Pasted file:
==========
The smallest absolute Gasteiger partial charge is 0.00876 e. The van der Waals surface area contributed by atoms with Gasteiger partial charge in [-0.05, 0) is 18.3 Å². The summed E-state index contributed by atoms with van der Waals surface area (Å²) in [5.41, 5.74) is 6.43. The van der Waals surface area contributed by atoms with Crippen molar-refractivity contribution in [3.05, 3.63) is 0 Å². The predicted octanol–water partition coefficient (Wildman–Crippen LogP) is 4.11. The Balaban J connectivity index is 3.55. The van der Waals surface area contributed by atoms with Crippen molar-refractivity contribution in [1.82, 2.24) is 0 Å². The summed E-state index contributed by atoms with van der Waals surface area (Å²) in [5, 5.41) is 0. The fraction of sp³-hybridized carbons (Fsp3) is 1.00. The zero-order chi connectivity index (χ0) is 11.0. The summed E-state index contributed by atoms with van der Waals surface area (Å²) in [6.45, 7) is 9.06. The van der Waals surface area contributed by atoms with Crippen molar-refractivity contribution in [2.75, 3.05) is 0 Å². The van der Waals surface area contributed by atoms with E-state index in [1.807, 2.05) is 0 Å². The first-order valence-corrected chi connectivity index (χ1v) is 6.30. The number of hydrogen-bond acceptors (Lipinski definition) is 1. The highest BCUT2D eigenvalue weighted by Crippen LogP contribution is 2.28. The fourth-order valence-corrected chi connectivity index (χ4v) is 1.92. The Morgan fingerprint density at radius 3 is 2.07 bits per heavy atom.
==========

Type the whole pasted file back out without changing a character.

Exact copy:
The smallest absolute Gasteiger partial charge is 0.00876 e. The van der Waals surface area contributed by atoms with Gasteiger partial charge in [-0.05, 0) is 18.3 Å². The summed E-state index contributed by atoms with van der Waals surface area (Å²) in [5.41, 5.74) is 6.43. The van der Waals surface area contributed by atoms with Crippen molar-refractivity contribution in [3.05, 3.63) is 0 Å². The predicted octanol–water partition coefficient (Wildman–Crippen LogP) is 4.11. The Balaban J connectivity index is 3.55. The van der Waals surface area contributed by atoms with Crippen molar-refractivity contribution in [1.82, 2.24) is 0 Å². The summed E-state index contributed by atoms with van der Waals surface area (Å²) in [5, 5.41) is 0. The fraction of sp³-hybridized carbons (Fsp3) is 1.00. The zero-order chi connectivity index (χ0) is 11.0. The summed E-state index contributed by atoms with van der Waals surface area (Å²) in [6.45, 7) is 9.06. The van der Waals surface area contributed by atoms with Crippen molar-refractivity contribution in [2.75, 3.05) is 0 Å². The van der Waals surface area contributed by atoms with E-state index in [1.807, 2.05) is 0 Å². The first-order valence-corrected chi connectivity index (χ1v) is 6.30. The number of hydrogen-bond acceptors (Lipinski definition) is 1. The highest BCUT2D eigenvalue weighted by Crippen LogP contribution is 2.28. The fourth-order valence-corrected chi connectivity index (χ4v) is 1.92. The Morgan fingerprint density at radius 3 is 2.07 bits per heavy atom.